(b. 1444, Fermignano, d. 1514, Roma)
Bramante (Donato D'Angelo) was the greatest architect of the High Renaissance. Most of his early career, which is ill-documented, seems to have been devoted to painting. He probably trained in Urbino and is first documented in 1477 working on fresco decorations at the Palazzo del Podestà in Bergamo. In about 1480 he settled in Milan. Although he did produce a number of architectural works at this time (Santa Maria presso San Satiro, Santa Maria delle Grazie, cloisters of Sant'Ambrogio), it was his painting, especially his use of trompe l'oeil and the rigorous monumentality of the figures in solemn spatial contexts that influenced the Lombard school. The Brera Gallery houses the repositioned frescos of Men-at-Arms and the wood panel Christ at the Column. This is the only panel that can definitely be attributed to Bramante. The Sforza Castle contains his symbolic fresco Argus which he painted together with Bramantino.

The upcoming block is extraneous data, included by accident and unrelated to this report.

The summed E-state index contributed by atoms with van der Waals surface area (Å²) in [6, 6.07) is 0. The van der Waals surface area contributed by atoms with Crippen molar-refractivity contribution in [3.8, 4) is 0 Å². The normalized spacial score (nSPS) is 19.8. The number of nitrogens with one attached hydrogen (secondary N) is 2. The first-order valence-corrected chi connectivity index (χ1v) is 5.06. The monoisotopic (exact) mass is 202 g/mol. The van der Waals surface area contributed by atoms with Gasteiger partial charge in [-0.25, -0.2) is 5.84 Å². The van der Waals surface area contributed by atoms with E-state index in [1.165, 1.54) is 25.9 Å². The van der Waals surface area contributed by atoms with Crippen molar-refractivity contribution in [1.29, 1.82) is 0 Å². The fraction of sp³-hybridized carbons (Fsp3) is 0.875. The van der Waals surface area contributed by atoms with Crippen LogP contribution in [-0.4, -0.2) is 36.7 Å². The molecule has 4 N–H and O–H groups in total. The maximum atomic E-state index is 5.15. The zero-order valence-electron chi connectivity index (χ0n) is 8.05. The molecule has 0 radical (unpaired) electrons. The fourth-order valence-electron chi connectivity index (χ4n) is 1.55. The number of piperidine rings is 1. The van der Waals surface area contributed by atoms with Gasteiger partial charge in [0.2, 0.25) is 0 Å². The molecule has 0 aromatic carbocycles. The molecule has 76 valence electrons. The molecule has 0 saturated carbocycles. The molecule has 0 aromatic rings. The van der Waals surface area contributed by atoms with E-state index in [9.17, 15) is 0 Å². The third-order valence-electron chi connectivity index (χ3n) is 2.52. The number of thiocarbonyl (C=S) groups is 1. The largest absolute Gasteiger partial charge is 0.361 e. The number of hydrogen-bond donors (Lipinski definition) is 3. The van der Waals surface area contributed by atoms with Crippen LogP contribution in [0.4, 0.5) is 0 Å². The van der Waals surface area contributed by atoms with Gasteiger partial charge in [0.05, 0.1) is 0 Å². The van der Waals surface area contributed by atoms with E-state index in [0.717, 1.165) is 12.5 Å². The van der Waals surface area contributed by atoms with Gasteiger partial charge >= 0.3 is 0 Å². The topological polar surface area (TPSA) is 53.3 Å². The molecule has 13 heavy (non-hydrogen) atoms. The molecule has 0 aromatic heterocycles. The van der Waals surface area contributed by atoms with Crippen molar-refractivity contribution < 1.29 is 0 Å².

Bramante left Milan after the fall of Ludovico Sforza (il Moro) and settled in Rome in 1499. Here he started his extraordinary reinterpretation of antiquity (the Tempietto next to San Pietro in Montorio left a deep impression on the artists of his own day, including Raphael). He designed the cloister of Santa Maria della Pace, and added a new choir to Santa Maria del Popolo.
Within a few years he had become the most important architect at the papal court. For Pope Julius II he undertook the overall redesign of the Vatican Palaces around the Belvedere courtyard. From 1506 onwards he did fundamental work on rebuilding St. Peter's which was later to be carried on by Michelangelo.
When Bramante died, a year after Julius, he received a magnificent funeral in St Peter's, where his body was brought for burial. His contribution to architecture was quite apparent to his immediate followers, and it was they who established his enduring fame. Many of Bramante's buildings and projects were recorded early. Although widely circulated through both drawings and foundation medals, Bramante's designs were transmitted most effectively by Serlio's treatise, which provides detailed descriptions and illustrations of most of his major Roman projects, including them in the book (III) that deals primarily with antiquities.